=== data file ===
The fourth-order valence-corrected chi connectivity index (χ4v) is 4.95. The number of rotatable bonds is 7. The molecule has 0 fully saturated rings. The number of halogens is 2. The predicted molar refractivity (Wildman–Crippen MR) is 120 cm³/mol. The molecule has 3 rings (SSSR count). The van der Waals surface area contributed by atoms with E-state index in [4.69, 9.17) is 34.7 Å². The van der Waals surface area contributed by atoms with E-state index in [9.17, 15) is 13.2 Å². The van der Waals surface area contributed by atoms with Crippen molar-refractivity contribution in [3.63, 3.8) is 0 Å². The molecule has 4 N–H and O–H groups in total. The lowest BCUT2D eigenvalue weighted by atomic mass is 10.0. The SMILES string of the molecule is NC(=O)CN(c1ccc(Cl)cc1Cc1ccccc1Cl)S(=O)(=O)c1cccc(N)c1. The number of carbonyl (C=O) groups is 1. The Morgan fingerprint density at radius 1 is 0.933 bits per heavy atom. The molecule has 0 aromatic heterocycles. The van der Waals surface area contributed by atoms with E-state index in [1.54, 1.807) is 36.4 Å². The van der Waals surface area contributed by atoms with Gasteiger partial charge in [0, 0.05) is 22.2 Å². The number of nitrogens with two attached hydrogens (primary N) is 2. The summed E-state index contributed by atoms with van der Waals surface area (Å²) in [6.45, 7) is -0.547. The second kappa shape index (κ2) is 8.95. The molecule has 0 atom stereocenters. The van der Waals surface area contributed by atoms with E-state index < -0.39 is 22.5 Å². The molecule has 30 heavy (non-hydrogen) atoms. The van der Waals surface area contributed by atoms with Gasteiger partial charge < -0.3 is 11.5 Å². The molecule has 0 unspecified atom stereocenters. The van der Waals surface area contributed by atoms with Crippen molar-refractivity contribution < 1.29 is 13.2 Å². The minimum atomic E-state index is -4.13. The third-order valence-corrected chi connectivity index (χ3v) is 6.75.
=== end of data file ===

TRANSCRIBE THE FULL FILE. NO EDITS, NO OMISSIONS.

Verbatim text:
The fourth-order valence-corrected chi connectivity index (χ4v) is 4.95. The number of rotatable bonds is 7. The molecule has 0 fully saturated rings. The number of halogens is 2. The predicted molar refractivity (Wildman–Crippen MR) is 120 cm³/mol. The molecule has 3 rings (SSSR count). The van der Waals surface area contributed by atoms with E-state index in [4.69, 9.17) is 34.7 Å². The van der Waals surface area contributed by atoms with E-state index in [9.17, 15) is 13.2 Å². The van der Waals surface area contributed by atoms with Crippen molar-refractivity contribution in [3.63, 3.8) is 0 Å². The molecule has 4 N–H and O–H groups in total. The lowest BCUT2D eigenvalue weighted by atomic mass is 10.0. The SMILES string of the molecule is NC(=O)CN(c1ccc(Cl)cc1Cc1ccccc1Cl)S(=O)(=O)c1cccc(N)c1. The number of carbonyl (C=O) groups is 1. The Morgan fingerprint density at radius 1 is 0.933 bits per heavy atom. The molecule has 0 aromatic heterocycles. The van der Waals surface area contributed by atoms with E-state index in [1.54, 1.807) is 36.4 Å². The van der Waals surface area contributed by atoms with Gasteiger partial charge in [0, 0.05) is 22.2 Å². The number of nitrogens with two attached hydrogens (primary N) is 2. The summed E-state index contributed by atoms with van der Waals surface area (Å²) in [6.45, 7) is -0.547. The second kappa shape index (κ2) is 8.95. The molecule has 0 atom stereocenters. The van der Waals surface area contributed by atoms with E-state index < -0.39 is 22.5 Å². The molecule has 30 heavy (non-hydrogen) atoms. The van der Waals surface area contributed by atoms with Gasteiger partial charge < -0.3 is 11.5 Å². The molecule has 0 unspecified atom stereocenters. The van der Waals surface area contributed by atoms with Crippen molar-refractivity contribution < 1.29 is 13.2 Å². The minimum atomic E-state index is -4.13. The third-order valence-corrected chi connectivity index (χ3v) is 6.75.